Healthy eating is important in supporting our overall physical and mental health. When combined with physical activity, eating well can reduce the risk of developing chronic illnesses such as diabetes, some cancers and heart disease. Increased energy, a healthy body weight, stronger bones and better mood can also all be enhanced by making healthy food choices.
Eating well can be challenging for many of us at the best of times. For people with a mental illness, food security, social isolation and metabolic complications may be added hurdles.
Healthy eating is something we can all learn to do. Knowing how to cook, shop, read labels and portion food and beverages are all part of developing and maintaining a healthy diet.
There are many ways to introduce and support healthy eating and healthy living behaviours. Having a good understanding of the needs of your group will help to ensure that you choose the right type (or combination) of programs available.
Healthy eating programs can take many forms and be delivered in many different settings. Following is an overview of the most common types of healthy eating programs.
Types of Healthy Eating Programs
Educational programs focus on healthy eating knowledge, skills and behaviours. Topics may include nutrition basics, food budgeting, healthy food purchasing, menu planning, cooking skills and understanding the relationships between healthy eating and mental illness. Educational programs can be provided in a community mental health agency, community centre, hospital, a place of worship or even in someone's home. You need a space large enough to comfortably accommodate the group. Keep in mind that your program should be physically accessible for participants requiring physical accommodations.
- For more information, see Healthy Eating Educational Resources.
Community kitchens are places where people gather together to cook and share the food they’ve created. They may be developed to meet the needs of groups based on geographic location, age, mental health status, socioeconomic status and/or culture. For community mental health groups, community kitchens can provide a great space for ongoing peer support. A wealth of resources exists to help you create, manage and sustain a community kitchen.
- For more information, see Community Kitchens.
Community gardens come in many different shapes and sizes. They can be developed in rural or urban settings and take form in a plot of land or in a planter. With social isolation and food insecurity common among people living with mental illness, community gardens can be a great way to bring people together while providing sustainable food sources.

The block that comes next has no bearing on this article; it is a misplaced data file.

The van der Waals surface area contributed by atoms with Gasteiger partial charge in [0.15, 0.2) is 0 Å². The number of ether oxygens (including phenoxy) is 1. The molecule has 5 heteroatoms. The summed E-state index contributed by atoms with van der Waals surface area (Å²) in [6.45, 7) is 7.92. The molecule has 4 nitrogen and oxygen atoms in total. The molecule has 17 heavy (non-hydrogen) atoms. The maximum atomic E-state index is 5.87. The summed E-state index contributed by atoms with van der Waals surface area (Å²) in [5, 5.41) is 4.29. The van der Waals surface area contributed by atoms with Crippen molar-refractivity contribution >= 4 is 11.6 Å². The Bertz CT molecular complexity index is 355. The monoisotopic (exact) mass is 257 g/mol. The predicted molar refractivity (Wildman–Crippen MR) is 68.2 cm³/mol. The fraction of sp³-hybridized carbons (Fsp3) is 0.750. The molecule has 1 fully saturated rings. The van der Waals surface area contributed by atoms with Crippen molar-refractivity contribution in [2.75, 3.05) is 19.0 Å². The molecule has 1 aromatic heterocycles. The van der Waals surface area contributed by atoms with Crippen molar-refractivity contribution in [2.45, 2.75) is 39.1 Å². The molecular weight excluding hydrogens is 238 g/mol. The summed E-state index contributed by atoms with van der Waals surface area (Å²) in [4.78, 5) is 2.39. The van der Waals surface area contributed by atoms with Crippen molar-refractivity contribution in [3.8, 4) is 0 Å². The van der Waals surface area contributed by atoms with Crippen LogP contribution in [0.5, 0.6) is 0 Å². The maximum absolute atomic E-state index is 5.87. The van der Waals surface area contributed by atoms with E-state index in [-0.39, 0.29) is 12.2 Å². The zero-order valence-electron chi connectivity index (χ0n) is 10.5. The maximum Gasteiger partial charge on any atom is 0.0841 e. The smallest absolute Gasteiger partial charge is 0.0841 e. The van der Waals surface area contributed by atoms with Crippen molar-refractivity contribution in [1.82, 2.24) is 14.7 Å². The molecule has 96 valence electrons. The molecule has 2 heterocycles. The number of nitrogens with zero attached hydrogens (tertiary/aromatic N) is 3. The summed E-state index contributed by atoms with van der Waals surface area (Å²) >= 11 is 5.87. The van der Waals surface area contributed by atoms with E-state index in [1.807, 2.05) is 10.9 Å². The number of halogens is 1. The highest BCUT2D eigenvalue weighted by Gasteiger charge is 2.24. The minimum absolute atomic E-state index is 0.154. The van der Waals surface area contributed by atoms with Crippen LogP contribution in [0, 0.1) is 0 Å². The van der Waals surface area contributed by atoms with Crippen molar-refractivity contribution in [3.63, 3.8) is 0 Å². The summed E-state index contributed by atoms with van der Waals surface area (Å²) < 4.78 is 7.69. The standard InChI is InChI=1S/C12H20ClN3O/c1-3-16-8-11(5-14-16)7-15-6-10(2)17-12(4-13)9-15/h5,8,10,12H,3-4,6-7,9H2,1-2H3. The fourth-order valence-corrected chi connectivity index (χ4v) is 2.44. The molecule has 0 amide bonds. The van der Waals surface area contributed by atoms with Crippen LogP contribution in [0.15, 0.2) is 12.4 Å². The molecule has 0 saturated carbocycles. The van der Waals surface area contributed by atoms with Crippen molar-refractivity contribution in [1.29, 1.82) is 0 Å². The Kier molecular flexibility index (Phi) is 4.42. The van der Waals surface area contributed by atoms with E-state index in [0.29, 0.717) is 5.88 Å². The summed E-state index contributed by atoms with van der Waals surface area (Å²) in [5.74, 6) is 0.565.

- For more information, see Community Gardens.
Good Food Box Programs
Good Food Box programs provide an alternative way to distribute fresh, nutritious and affordable food to people in the community they serve. Participants pay for and receive boxes of nutritious foods that are generally bought in bulk, boxed and distributed to those participating. Good Food Box programs require a large enough space to safely house food bought in bulk, as well as the resources to have the food boxed and delivered. They may require the capacity found in large organizations.
- For more information, see Good Food Box Programs.
Hospital-based programs provide participants with a variety of benefits, including skills in food preparation, shopping, label reading and menu planning. Hospitals are well positioned to provide in- and out-patient education and skill-development programs.
In outpatient mental health and addiction programs, registered dietitians often work with multidisciplinary teams that may include a psychiatrist, psychologist, social worker, pharmacist and an occupational therapist. The complementary nature of the disciplines can provide patients with a well-rounded program that includes nutrition information, drug interactions, cognitive-behavioural strategies, food preparation skills and budgeting. Peer support gained through shared experiences can enhance group members’ learning and confidence.
Humber River Regional Hospital in Toronto, for example, has a weekly class for out-patients that is facilitated by a registered dietitian. The class integrates healthy eating lessons and basic food skills into a multidisciplinary life skills program. For information on this program contact Donna Sansano, RD, CDE, by calling 416-658-2103 or by e-mailing dsansano [at] hrrh [dot] on [dot] ca.
Chronic Disease Nutrition Information Programs
Chronic disease nutrition information programs can be offered through disease-related community organizations such as the Heart and Stroke Foundation and the Canadian Diabetes Association. In addition to these types of programs, Community Health Centres, Family Health Teams and community organizations can provide specific chronic disease prevention programming. These community-based programs can provide a good opportunity to integrate information that may be unique to groups with mental health issues.
- For more information, see Chronic Disease Prevention and Management.
Charitable Meal Programs
Charitable meal programs offer subsidized or free breakfast, lunches, or dinners, or keep emergency food cupboards for clients.